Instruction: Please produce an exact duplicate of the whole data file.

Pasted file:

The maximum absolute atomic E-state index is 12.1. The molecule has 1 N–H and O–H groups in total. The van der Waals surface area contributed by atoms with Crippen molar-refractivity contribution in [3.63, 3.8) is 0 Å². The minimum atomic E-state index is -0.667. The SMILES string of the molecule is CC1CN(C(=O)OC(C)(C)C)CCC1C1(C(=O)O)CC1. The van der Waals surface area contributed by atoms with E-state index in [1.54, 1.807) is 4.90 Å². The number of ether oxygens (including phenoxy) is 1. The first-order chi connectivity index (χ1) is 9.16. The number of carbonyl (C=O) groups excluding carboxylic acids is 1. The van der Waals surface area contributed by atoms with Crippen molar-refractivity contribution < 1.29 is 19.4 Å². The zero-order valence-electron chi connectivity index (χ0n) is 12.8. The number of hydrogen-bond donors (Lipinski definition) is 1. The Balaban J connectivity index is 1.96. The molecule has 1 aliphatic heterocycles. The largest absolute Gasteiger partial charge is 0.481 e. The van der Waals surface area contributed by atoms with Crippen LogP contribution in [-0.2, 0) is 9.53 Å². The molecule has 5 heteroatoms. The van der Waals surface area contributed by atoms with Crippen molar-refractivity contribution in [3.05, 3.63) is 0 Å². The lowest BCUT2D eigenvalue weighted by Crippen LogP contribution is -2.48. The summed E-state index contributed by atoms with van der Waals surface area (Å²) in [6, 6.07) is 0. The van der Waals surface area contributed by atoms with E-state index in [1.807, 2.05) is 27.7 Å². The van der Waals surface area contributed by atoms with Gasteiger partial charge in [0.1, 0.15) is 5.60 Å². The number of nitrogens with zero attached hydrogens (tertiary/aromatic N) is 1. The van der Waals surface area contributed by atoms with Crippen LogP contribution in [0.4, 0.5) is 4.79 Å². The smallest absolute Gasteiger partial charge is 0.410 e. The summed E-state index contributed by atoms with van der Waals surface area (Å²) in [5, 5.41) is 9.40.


The maximum absolute atomic E-state index is 12.1. The molecule has 1 N–H and O–H groups in total. The van der Waals surface area contributed by atoms with Crippen molar-refractivity contribution in [3.63, 3.8) is 0 Å². The minimum atomic E-state index is -0.667. The SMILES string of the molecule is CC1CN(C(=O)OC(C)(C)C)CCC1C1(C(=O)O)CC1. The van der Waals surface area contributed by atoms with E-state index in [1.54, 1.807) is 4.90 Å². The number of ether oxygens (including phenoxy) is 1. The first-order chi connectivity index (χ1) is 9.16. The number of carbonyl (C=O) groups excluding carboxylic acids is 1. The van der Waals surface area contributed by atoms with Crippen molar-refractivity contribution < 1.29 is 19.4 Å². The zero-order valence-electron chi connectivity index (χ0n) is 12.8. The number of hydrogen-bond donors (Lipinski definition) is 1. The Balaban J connectivity index is 1.96. The molecule has 1 aliphatic heterocycles. The largest absolute Gasteiger partial charge is 0.481 e. The van der Waals surface area contributed by atoms with Crippen LogP contribution in [-0.2, 0) is 9.53 Å². The molecule has 5 heteroatoms. The van der Waals surface area contributed by atoms with Crippen molar-refractivity contribution in [3.05, 3.63) is 0 Å². The lowest BCUT2D eigenvalue weighted by Crippen LogP contribution is -2.48. The summed E-state index contributed by atoms with van der Waals surface area (Å²) in [6, 6.07) is 0. The van der Waals surface area contributed by atoms with E-state index in [1.807, 2.05) is 27.7 Å². The van der Waals surface area contributed by atoms with Gasteiger partial charge in [0.1, 0.15) is 5.60 Å². The number of nitrogens with zero attached hydrogens (tertiary/aromatic N) is 1. The van der Waals surface area contributed by atoms with Crippen LogP contribution in [0.4, 0.5) is 4.79 Å². The smallest absolute Gasteiger partial charge is 0.410 e. The summed E-state index contributed by atoms with van der Waals surface area (Å²) in [5, 5.41) is 9.40.